One of the central topics in Joseph Schumpeter’s Capitalism, Socialism and Democracy is the gradual overtake of capitalism by socialism. Schumpeter believed that capitalism will bring about its own demise; however, unlike Marxian theorists, he believed that this change is likely to be gradual and that it will not be caused by the traditional Marxist class struggle.
Capitalism, Socialism and Democracy begins with a section dedicated to critique of Marx’s theory. Although Schumpeter agrees with Marx’s vision of the eventual replacement of capitalism by socialism, he views Marx’s theory to be faulty in its reasons for such a replacement. According to Schumpeter, one of the major flaws of Marx’s theory is his oversimplified division of the social classes into owners and non-owners and his exaggeration of the existing antagonism between them (p.19).
“To any mind not warped by the habit of fingering the Marxian rosary it should be obvious that their relations are, in normal times, primarily one of cooperation and in that any theory to the contrary must draw largely on pathological cases for verification.” (p.19)
Schumpeter argues that this division was necessitated by the logic of the argument Marx was trying to make, rather then it was an observation of the existing status quo. Consequently, Marx’s view of capitalism was flawed, because the economic workings of capitalism were dictated by the social tension he describes, which Schumpeter believes is exaggerated; therefore, the supposed self-destruction of capitalism caused by class tensions coming through the economic medium, was also not a logical consequence, provided that the principal arguments were somewhat out of touch with reality (p.20).
Schumpeter does not fully support Marx’s reasons for the eventual triumph of socialism, yet he does support that capitalism will be overtaken by socialism as a superior system. Capitalism is a “revolutionary process”, where there exists a need for constant improvement (entrepreneurship) in order to increase capacity of production; eventually, it would reach a point where no further improvement can be made (p.131). At that point capitalism as we know becomes extinct, because all functions initially associated with entrepreneurship become unnecessary in their original form and profits no longer exist to motivate the bourgeois. A perfect state is achieved in which nothing is wanted in larger quantities than are available, and thus none of the skills valued in businesspeople are needed. Their positions become purely administrative and bureaucracy takes place of innovation; people will turn their efforts and energy away from business and socialism will almost automatically come into existence, as economic management becomes perfunctory, and the majority of the population shifts their creativity to other areas (p.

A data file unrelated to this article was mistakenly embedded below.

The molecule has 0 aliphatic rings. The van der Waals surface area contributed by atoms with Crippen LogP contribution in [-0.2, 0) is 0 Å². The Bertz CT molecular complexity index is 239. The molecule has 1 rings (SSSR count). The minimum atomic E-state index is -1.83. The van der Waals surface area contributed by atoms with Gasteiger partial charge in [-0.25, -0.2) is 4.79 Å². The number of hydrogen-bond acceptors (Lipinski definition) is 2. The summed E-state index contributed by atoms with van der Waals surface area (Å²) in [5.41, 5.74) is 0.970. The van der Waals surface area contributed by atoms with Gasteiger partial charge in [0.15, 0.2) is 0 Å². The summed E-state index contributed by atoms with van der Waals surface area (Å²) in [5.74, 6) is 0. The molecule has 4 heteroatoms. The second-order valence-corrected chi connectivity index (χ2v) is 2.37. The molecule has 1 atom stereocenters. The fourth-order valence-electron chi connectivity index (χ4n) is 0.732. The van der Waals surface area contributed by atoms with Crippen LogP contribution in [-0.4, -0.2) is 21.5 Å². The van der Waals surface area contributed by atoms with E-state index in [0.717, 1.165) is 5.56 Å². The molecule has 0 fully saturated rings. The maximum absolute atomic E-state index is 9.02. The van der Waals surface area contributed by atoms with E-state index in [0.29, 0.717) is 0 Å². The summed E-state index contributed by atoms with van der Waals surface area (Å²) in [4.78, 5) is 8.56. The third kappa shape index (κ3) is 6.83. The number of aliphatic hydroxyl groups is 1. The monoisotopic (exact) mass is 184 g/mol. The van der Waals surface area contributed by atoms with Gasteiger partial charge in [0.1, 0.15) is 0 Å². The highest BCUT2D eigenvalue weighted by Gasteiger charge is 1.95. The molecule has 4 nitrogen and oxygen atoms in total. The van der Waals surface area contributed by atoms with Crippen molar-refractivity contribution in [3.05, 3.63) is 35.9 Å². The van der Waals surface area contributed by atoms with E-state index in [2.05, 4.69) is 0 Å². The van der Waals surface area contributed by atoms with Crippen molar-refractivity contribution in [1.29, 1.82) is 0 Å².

Schumpeter believes that although the point where entrepreneurship becomes extinct is far in the distant future, we are already entering a stage where innovation associated with entrepreneurship becomes mundane and standard (p.132). In the past, it was much harder to do things in ways that were not standard business practice; by contrast, it is now expected that one does something completely new in order to excel in business, and innovation itself becomes routine. The “romance” of adventure that used to be business is wearing out, and it is being replaced by teams of specialists, trained in the art of finding new ways of conducting business; cold and simple calculations are replacing instinct and other qualities that were traits of the select few “business geniuses” in the past (p.132). Resistance of consumers and producers to use new technology has already been eliminated, and resistance due to conflict of interests caused by the improvements in the productive process is the only thing that remains in the way of the economy’s achieving the point of its full capacity (p.133).